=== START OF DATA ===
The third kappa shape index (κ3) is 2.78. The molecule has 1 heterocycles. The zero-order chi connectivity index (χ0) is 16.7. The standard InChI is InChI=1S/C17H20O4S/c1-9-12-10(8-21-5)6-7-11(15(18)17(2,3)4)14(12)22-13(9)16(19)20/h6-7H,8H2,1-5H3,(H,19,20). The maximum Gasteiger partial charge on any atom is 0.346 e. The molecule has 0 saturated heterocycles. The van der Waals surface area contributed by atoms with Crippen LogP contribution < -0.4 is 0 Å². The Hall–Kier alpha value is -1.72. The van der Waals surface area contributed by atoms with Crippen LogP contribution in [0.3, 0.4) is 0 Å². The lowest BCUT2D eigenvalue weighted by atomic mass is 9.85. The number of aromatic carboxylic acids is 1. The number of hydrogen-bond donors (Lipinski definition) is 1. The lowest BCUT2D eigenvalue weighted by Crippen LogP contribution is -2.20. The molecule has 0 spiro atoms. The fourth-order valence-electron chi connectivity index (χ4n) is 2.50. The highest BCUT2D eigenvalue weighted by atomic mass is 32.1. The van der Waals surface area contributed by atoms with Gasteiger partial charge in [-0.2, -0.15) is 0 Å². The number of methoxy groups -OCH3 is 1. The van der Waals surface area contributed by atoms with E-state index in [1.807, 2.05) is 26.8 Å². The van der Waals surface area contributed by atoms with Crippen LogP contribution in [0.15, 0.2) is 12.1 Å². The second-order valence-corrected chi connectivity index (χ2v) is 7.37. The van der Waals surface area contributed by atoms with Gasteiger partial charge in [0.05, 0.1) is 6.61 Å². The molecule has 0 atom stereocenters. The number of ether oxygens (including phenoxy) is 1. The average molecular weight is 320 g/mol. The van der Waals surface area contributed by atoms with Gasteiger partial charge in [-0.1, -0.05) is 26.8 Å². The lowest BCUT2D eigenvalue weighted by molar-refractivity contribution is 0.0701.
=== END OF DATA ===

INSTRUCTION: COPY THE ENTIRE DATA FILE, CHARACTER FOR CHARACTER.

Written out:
The third kappa shape index (κ3) is 2.78. The molecule has 1 heterocycles. The zero-order chi connectivity index (χ0) is 16.7. The standard InChI is InChI=1S/C17H20O4S/c1-9-12-10(8-21-5)6-7-11(15(18)17(2,3)4)14(12)22-13(9)16(19)20/h6-7H,8H2,1-5H3,(H,19,20). The maximum Gasteiger partial charge on any atom is 0.346 e. The molecule has 0 saturated heterocycles. The van der Waals surface area contributed by atoms with Crippen LogP contribution < -0.4 is 0 Å². The Hall–Kier alpha value is -1.72. The van der Waals surface area contributed by atoms with Crippen LogP contribution in [0.3, 0.4) is 0 Å². The lowest BCUT2D eigenvalue weighted by atomic mass is 9.85. The number of aromatic carboxylic acids is 1. The number of hydrogen-bond donors (Lipinski definition) is 1. The lowest BCUT2D eigenvalue weighted by Crippen LogP contribution is -2.20. The molecule has 0 spiro atoms. The fourth-order valence-electron chi connectivity index (χ4n) is 2.50. The highest BCUT2D eigenvalue weighted by atomic mass is 32.1. The van der Waals surface area contributed by atoms with Gasteiger partial charge in [-0.2, -0.15) is 0 Å². The number of methoxy groups -OCH3 is 1. The van der Waals surface area contributed by atoms with E-state index in [1.807, 2.05) is 26.8 Å². The van der Waals surface area contributed by atoms with Crippen LogP contribution in [0.15, 0.2) is 12.1 Å². The second-order valence-corrected chi connectivity index (χ2v) is 7.37. The van der Waals surface area contributed by atoms with Gasteiger partial charge in [0.05, 0.1) is 6.61 Å². The molecule has 0 atom stereocenters. The number of ether oxygens (including phenoxy) is 1. The average molecular weight is 320 g/mol. The van der Waals surface area contributed by atoms with Gasteiger partial charge in [-0.1, -0.05) is 26.8 Å². The lowest BCUT2D eigenvalue weighted by molar-refractivity contribution is 0.0701.